Infernium never poses what I can describe as unfair challenges, but some of the difficulties stem from lack of direction. The game is indeed non-linear, so wandering about and finding your next location is a part of the overall trial. However, discovering how the different realms connect often feels more like an Easter egg hunt than it does solving a puzzle. You just happen to look in the right direction or turn the correct corner out of many other options. When paired with being pursued by enemies only a few steps behind you, taking that wrong turn only to realize it after the fact can lead to deaths that soon feel more punishing than the exploration feels rewarding.
You will also, on occasion, run across solutions that the game did not prepare you for logically. When you are instructed on how to use your warp ability, you are told it can only be used if the warp indicator touches the ground from what appears to be a certain angle. Nonetheless, early on I had to gain access to an upper level of a tower by what appears to be warping directly through an overhang from underneath. There was no reason to assume this would work. I tried it merely out of lack of any better ideas. Other times, you will be able to warp to higher areas that appear as if they would be set at the wrong angle. Then, other times you discover you cannot warp to places it seems as if you should be able to reach.
Perhaps my only other qualm with Infernium is the text used for the notes you find scrawled across different areas of the scenery. The typeface is difficult to read, even when standing quite close to the screen. I had a friend with me read it to me as I played. He had no issue, but I wear glasses for a reason. I think the other issue is the contrast between the text and the background is sometimes not high enough, making it more difficult to read, at least for me. I am certain I am not the only one. I hope the developer adds a feature where you can read the notes separately after they are located. This would also help because the notes are out of order. While they are short and not terribly difficult to remember, it would be nice to read them sequentially.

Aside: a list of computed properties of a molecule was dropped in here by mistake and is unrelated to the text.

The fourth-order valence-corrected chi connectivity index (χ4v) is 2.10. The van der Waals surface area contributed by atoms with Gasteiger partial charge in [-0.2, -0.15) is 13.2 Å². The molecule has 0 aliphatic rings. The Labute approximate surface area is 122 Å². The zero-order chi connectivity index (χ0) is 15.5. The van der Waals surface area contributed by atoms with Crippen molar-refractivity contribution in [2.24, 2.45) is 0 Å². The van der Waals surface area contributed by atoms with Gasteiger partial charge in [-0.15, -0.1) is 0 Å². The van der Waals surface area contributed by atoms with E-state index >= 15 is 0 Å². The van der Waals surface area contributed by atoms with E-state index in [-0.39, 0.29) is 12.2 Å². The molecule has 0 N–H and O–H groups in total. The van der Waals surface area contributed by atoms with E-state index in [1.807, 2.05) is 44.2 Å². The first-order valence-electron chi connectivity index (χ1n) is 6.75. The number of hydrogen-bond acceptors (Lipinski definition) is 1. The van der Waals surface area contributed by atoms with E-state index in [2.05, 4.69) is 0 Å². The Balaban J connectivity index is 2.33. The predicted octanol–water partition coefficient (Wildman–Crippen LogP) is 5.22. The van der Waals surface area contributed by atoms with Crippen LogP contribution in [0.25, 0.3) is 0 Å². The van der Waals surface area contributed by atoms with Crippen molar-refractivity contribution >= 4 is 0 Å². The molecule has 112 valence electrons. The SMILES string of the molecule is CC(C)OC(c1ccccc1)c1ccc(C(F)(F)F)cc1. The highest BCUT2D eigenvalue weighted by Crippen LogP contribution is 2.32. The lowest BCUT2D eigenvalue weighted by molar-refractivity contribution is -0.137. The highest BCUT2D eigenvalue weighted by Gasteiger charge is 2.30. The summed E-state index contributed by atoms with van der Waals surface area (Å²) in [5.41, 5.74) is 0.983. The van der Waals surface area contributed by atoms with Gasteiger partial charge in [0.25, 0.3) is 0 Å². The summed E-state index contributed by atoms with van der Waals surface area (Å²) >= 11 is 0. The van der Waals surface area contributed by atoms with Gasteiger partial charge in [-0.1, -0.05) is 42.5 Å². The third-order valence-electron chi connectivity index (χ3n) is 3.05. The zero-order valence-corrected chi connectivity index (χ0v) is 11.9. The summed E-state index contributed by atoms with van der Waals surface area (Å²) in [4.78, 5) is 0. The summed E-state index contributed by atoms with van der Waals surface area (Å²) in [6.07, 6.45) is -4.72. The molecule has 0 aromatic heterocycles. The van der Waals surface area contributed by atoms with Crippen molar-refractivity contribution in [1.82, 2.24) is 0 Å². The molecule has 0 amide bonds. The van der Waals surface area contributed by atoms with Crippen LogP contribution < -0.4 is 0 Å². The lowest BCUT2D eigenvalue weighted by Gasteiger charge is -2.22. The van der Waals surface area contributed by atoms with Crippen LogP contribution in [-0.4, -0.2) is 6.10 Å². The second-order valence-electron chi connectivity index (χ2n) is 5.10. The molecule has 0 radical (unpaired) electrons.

I mentioned in the beginning that the developer has taken some steps to remedy the frustration caused by creating a game that requires exploration and often death, but at a high risk and with so few chances. A recent update gives players four additional options: no permadeath, no enemies, slower enemies, and more tutorials. More tutorials will explain things like the light system and how it works. The slower enemies option slows pursuers by 25 percent, allowing you to take more time to make important decisions such as where to go next or how to escape. At the time of writing, these options are only available on Steam, but will soon be available on all platforms.
My time in Infernium can be described as a sort of love/hate relationship. I fell in love with the scenery, with the sound and feel. I hated dying like an idiot only to realize I still didn’t know where to go and I have to try yet again in hopes of using those few seconds a bit more wisely this time. But, overall I found myself addicted to Infernium like an explorer in a new world.
Its darkness and dangers, even the anxiety and frustration that comes along with the feeling of being lost and helpless, was never enough to deter me for long. And I think, if I might venture a guess, that is exactly what the developer was going for. You are in Hell after all; a lovely and dangerous place that beckons to your soul even as it devours you. That is ultimately the nature of real evil, both alluring and consuming. You are in Infernium for a reason, and as the player, you will feel the punishment that is made all the more appropriately perverse by the fact you can’t help but want to keep coming back.
Infernium places you in a version of Hell that is as taxing as it is beautiful. The world lacks solid direction much of the time and the exploration can become tedious due to the number of times you will likely die simply trying to locate the correct turn, or next escape route.
Long loading screens make these attempts feel even more punishing than they might otherwise.
The text on the notes scrawled about the landscape can also be difficult to read. However, the developer has offered a few new options for those who wish to make the trek out of Hell a bit less of a frustration. But, I would recommend attempting at least one full game in normal mode.
Infernium has a way of pulling you back in like someone possessed. It is a long, lonely, often frustrating journey. But, nothing worthwhile ever comes cheap, particularly the salvation of your soul. Or, at least, reaching the end of the journey, and this journey is one that is definitely worthwhile.